In this Lotus Sutra story, the back story is the Bodhisattva of Wisdom, Manjusri, had been traveling around teaching and he visits the King of the Nagas in his underwater palace teaching the Lotus Sutra. The King's daughter is nearby listening and it soon become clear she totally gets what Manjusri is teaching. Manjusri is really impressed. Usually it takes a long time and a lot of practice to understand the Dharma so completely. Since the main way this sutra comes to us is through Chinese translation the Naga king's daughter is usually called the dragon girl.

Back to our main narrative in the Lotus Sutra. The Buddha has been teaching and his senior students are a perplexed and overwhelmed. For one thing, the Buddha is saying it takes many eons and lifetimes to understand the true Dharma. One of the students says, “It took eons of practicing austerities and accumulating wisdom for even our own Shakyamuni Buddha to realize awakening. Is it possible for anyone to quickly attain Buddhahood?"

And Manjusri remembering the dragon girl pipes up, "I know an example!" but the bodhisattvas, who are all male, don't believe it. So the Buddha with this super powers invites the dragon girl to appear which she does.

And right away Shariputra, one of the Buddha's early disciples, totally lays into her - sorry it's a bit gross.

"You claim quick attainment to the Supreme Path. This is difficult to believe. Why? The body of a woman is filthy and not a vessel for the Dharma. How can you attain to the Supreme Bodhi? The Buddha Path is remote and distant. Only after one has passed through limitless aeons, diligently bearing suffering and accumulating one’s conduct, perfecting one’s cultivation of all Paramitas, can one then attain realization. What is more, a woman’s body has Five Obstacles: one, she cannot become a Brahma heaven king; two, she cannot become Shakra; three, she cannot become a Mara king; four, she cannot become a Wheel Turning Sage king; five, she cannot become a Buddha. How can a woman quickly realize Buddhahood?"

But you'll be glad to know the dragon girl stands up to this senior monk.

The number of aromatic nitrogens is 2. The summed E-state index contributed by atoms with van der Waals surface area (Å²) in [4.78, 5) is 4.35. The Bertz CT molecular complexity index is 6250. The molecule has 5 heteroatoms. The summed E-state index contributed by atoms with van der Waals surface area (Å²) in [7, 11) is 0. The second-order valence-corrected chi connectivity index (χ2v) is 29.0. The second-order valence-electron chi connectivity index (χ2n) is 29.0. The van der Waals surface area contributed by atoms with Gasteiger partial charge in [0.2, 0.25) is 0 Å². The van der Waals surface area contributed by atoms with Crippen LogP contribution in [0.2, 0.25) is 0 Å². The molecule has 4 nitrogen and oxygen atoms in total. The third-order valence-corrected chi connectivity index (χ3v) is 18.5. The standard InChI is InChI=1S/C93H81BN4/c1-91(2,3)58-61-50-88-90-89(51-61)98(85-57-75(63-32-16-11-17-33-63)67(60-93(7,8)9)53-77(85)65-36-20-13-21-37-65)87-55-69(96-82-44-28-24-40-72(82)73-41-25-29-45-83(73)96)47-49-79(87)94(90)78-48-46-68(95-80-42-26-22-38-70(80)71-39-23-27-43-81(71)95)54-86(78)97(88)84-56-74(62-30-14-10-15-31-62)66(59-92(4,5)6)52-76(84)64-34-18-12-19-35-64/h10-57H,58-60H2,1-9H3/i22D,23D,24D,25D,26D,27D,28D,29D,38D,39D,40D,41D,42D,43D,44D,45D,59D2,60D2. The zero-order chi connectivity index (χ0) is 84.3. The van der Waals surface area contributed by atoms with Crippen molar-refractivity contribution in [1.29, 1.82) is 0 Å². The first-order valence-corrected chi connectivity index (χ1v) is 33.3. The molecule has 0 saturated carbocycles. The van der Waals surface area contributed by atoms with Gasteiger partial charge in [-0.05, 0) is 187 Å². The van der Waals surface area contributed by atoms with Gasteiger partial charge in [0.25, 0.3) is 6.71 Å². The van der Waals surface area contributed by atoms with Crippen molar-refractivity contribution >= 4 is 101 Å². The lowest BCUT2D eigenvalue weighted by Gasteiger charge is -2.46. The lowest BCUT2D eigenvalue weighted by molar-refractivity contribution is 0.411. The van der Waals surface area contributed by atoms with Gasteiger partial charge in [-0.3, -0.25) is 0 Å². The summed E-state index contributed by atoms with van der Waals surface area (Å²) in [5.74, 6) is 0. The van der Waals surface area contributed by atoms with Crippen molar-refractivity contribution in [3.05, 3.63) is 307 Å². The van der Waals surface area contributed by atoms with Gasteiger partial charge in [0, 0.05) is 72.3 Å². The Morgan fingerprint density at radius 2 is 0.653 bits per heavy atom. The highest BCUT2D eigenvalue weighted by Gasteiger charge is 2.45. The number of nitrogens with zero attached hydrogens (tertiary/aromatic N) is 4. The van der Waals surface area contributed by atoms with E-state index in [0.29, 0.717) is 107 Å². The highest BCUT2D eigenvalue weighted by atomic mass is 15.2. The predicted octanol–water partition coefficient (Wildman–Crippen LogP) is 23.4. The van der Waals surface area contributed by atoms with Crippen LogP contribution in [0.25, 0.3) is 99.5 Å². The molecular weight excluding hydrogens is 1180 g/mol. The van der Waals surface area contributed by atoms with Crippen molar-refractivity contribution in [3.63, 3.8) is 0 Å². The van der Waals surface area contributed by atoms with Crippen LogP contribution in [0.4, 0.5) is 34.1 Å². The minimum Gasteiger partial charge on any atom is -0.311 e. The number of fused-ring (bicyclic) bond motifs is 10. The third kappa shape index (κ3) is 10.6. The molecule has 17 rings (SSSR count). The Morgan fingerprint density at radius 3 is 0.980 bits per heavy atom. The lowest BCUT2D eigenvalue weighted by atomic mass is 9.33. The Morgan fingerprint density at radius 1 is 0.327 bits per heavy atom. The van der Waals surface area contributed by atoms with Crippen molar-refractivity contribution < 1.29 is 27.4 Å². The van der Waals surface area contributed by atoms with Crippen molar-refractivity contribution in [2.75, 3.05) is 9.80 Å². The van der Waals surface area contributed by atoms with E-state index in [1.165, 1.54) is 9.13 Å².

The girl said, "With your spiritual powers, watch as I become a Buddha even more quickly than you can imagine!" At that moment, the entire assembly saw the Dragon Girl instantly appear in the Buddha land without filth, where, seated on a jeweled lotus, she accomplished Equal and Proper Enlightenment and embodied the Thirty two Marks and Eighty Minor Characteristics. There, for the sake of all living beings throughout the ten directions, she proceeded to proclaim the wonderful Dharma.

Wonderful! Not just a woman, but a girl. Not even a human girl. All can awaken and this misogyny is total bullshit, said the dragon girl 2,000 years ago.

But sadly, I left something out. There are stories like this of inclusion of women in our tradition stories they almost always have a caveat. In this case she also transformed instantly into a man just before she transported herself to the Buddha land without filth and did the deep practices leading to full awakening

Fast forward another 800 years or so to Dogen who does a good bit better:

This is from his wonderful essay Raihai Tokuzui, Bowing to the Marrow, in Shobogenzo:

Why are men special? Emptiness is emptiness. Four great elements are four great elements. Five skandhas are five skandhas. Women are just like that. Both men and women attain the way. You should honor attainment of the way. Do not discriminate between men and women. This is the most wondrous principle of the buddha way.

He goes onto stay how stupid it is to objectify women and to have practices that ban women. Go Dōgen. 800 years ago. I got the inspiration for Mari's name Myoshin from one of the stories he tells of a strong woman practitioner named that.

In Japan today, though, all these years later, things are far from even. There are many fewer nuns than monks. There's a system in which sons inherit the abbot-ship of family run temples from their fathers but not girl. There are training nunneries, a few at least, called ni-sodo - sodo is the monks hall, ni, indicates it's for women. There's a wonderful recent book I just read by a young American woman who trained at one.